Organizations already on their way to the cloud may understand the challenges well. Others will surely face them soon. Gartner recently reported that spend on public cloud services is forecasted to grow 18% in 2021 to over $300 billion. It seems like a lot of companies are leveraging cloud computing as a key ingredient to their digital transformation.
Here are nine common challenges along the way to cloud transformation that can derail or stall your efforts.
1. Lift and shifting servers but not shifting mindsets
When we look at organizations, there are generally three different categories for assessing their maturity in terms of how they are approaching cloud adoption: Tactical > Strategic > Transformational
While eliminating the anchor of your data center is a major priority, we see that companies who are myopically focused on eliminating capital expenditures tend to fall into the “tactical category.”
I spent a lot of time in data centers in my career, and they are absolute marvels of modern infrastructure with miles of cables, millions of gallons of water, and physical security. But realistically, I haven’t met a single customer who cared about our data centers (or for that matter, which tools we used to build our CI/CD pipeline).
What customers do care about is the value they’re getting from your product or service. And that is really the strategic and transformational approach to cloud computing: how can we safely deliver more innovative products to our customers with speed and scale?
So yes, it’s critical to get out of the “undifferentiated heavy lifting” and high capital costs associated with data centers — lift and shift migrate if you must — but it’s far more critical to shift the mindset of organizations to how to leverage cloud computing to generate business value.
2. Cloud Center of Excellence: Not allowing it to evolve
Cloud migrations get stuck or stall out for many reasons. One of the biggest lessons learned as a leader in Capital One’s cloud center of excellence is the importance of evolving how the team operates as the organization matures.
When first starting out, it’s understandable that the CCoE is truly the “experts” within the organization as you’re trying to define the guidelines for operating in the cloud. There’s a lot to unpack in the early days of cloud adoption in terms of how services can be rolled out at scale across an enterprise.
Once the initial boundaries are established and you begin to focus on scale, the cloud center of excellence should really shift toward a cloud center of enablement. The goal is to drive the right skills and knowledge into the hands of federated teams, and then curate best practices when teams deviate from what you originally thought.
Eventually, the CCoE becomes a cloud center of operations focused on the common services across the teams like compliance and controls — and the goal is to remove barriers from dev teams versus introducing friction to flow.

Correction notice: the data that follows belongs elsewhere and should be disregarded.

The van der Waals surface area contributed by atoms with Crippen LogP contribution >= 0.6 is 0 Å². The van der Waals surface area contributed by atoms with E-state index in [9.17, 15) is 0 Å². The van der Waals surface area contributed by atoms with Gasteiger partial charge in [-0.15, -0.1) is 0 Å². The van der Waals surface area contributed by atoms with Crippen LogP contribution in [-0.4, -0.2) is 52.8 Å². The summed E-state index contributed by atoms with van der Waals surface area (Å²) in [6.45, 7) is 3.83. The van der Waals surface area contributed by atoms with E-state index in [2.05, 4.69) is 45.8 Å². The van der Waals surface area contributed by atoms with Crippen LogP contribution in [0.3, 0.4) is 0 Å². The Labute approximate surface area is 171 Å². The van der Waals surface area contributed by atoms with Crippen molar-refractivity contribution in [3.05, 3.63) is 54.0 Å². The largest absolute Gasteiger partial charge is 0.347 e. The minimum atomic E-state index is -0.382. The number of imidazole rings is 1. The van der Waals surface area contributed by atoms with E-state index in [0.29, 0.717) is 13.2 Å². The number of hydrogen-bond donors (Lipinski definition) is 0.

3. Adopting a multi cloud strategy for the wrong reasons
As a purist, my preferred definition of multi-cloud is AWS US-East region and AWS US-West region. I say that because too many organizations are using multi-cloud for the wrong reasons — like the hope of avoiding vendor lock-in.
The rationale to go multi-cloud should be rooted in the customer. How can we get them the most value with our products and services as quickly as possible?
But with the way some companies are approaching this, they’re basically saying to their customer, “Here’s a really crappy app . . . but it runs on three different clouds so we can port it to any cloud at any time.” (Again, your customer doesn’t care.)
Ideally, you get good at one cloud and understand how to operate in the new world. Then, you can make informed decisions based on the alignment of a cloud provider’s strengths and the form and function of the application. It just needs to be very intentional, because keeping up with the skills and changes of a single cloud provider is hard enough.
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4. Letting cool tools pull focus from essential tools
There are a lot of cool services being introduced by the cloud providers at a steady clip these days. This massive amount of innovation is a ton of fun for technologists.
For example, one service that I love is AWS Ground Station. It allows you to control satellite communications, process data, and scale your operations without having to worry about building or managing your own ground station infrastructure. My first job was working on systems that ingested satellite data, so I continue to geek out on the industry a bit.
So my first inclination for AWS Ground Station would be to search for a problem to apply this solution — because I want to build something cool! For example, my hypothesis is that there’s a correlation between certain weather patterns and an interest in learning cloud computing. So I’m going to use AWS Ground Station to ingest that satellite data and integrate it with our Salesforce. Why? I’m guaranteed a talk at next year’s AWS re:invent conference!
5 and 6: Neglecting cloud security